Leon

After extensive recommendation I finally gave in and paid £4 for this film (about four times my usual budget), and it was worth every penny. When her family is murdered by a corrupt government official (Gary Oldman), Mathilda (Natalie Portman) finds refuge with a local neighbour. Little does she know that this neighbour is a deadly hit man called Leon (Jean Reno), who may be able to help her avenge their deaths.

This is one of the greatest revenge thrillers I’ve seen. The core relationship of the film is between the young but hard nosed Mathilda and the initially hostile Leon. It’s one of the great adult/child friendships and shows a mismatched pair coming together against adversity. Portman is great here, and, weirdly, even though she’s a child she looks exactly the same as she does now. As a character she’s very much like Kick Ass‘s hit girl (right down to the hair cut), but better acted for a more serious film. She’s mature, but also cute and funny, and sweet despite the violence she’s witnessed. Made in 1994, watching Leon reminds us of how incredibly lengthy 32 year old Portman’s career has been, especially considering how mediocre she is as an adult.

Reno is also great as the hit man, like a less greasy Vincent Cassel, but the real show stealer is, unsurprisingly, Gary Oldman, as the completely unhinged Stansfield, giving us some more great movie shouting. He makes an impact with his minimal screen time giving a tremendous physical performance and once again displaying his ability to become so completely submerged in a role that he’s barely recognizable.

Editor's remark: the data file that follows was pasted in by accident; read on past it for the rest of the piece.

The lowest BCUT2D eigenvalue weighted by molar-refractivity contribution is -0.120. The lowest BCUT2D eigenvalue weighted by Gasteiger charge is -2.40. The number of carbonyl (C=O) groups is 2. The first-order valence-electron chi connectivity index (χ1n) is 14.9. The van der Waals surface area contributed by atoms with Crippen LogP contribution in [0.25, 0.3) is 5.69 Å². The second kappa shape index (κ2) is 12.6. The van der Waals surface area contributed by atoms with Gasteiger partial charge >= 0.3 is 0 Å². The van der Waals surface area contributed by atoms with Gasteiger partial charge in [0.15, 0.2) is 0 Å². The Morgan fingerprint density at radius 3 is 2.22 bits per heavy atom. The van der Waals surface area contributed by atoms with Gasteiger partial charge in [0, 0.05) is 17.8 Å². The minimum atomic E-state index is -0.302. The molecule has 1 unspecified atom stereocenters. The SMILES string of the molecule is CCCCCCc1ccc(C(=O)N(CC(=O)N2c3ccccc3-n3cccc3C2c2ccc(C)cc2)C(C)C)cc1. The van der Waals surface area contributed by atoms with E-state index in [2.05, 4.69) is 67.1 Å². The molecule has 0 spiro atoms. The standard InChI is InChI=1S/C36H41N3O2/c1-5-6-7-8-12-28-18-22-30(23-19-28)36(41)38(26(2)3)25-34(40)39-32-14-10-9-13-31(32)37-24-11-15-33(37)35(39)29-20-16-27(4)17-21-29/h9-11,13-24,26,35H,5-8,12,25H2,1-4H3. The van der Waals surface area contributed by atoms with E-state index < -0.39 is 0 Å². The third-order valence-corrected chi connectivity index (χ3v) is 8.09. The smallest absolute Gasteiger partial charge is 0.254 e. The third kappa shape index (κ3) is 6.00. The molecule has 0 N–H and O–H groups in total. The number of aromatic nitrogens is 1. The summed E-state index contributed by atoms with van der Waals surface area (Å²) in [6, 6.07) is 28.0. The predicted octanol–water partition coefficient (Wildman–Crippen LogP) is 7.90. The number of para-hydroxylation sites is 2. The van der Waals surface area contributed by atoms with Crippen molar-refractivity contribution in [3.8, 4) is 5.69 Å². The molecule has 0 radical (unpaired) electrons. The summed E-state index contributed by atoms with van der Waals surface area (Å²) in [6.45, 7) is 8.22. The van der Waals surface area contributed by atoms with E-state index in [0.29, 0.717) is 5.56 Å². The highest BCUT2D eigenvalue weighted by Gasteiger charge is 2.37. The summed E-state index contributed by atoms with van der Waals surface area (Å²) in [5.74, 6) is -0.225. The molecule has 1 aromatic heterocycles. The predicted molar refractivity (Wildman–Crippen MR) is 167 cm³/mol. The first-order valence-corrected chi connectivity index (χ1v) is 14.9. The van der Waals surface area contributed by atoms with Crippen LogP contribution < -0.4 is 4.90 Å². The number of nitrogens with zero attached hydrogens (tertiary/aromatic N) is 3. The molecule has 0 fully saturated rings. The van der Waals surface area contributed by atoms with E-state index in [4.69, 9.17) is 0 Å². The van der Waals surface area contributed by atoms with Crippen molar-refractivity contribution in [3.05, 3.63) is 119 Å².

It’s also action packed without feeling like an “action” film thanks to its strong emotional core, and is fast moving and gripping throughout. If it has problems it’s with the implausibility of certain aspects, such as how much Oldman’s government official seems to be able to get away with, but this is easily overlooked.

As thrillers go this is right up there. While not incredibly complex, it’s a fine example of what can be done with a simple story if you have well-written characters and a big emotional core. It’s also a great example of how to make a revenge film. Tarantino take note.

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2 responses to “Leon

  1. Pingback: Some Guy Who Kills People | Screen Goblin·

  2. Pingback: 3 Days to Kill | Screen Goblin·

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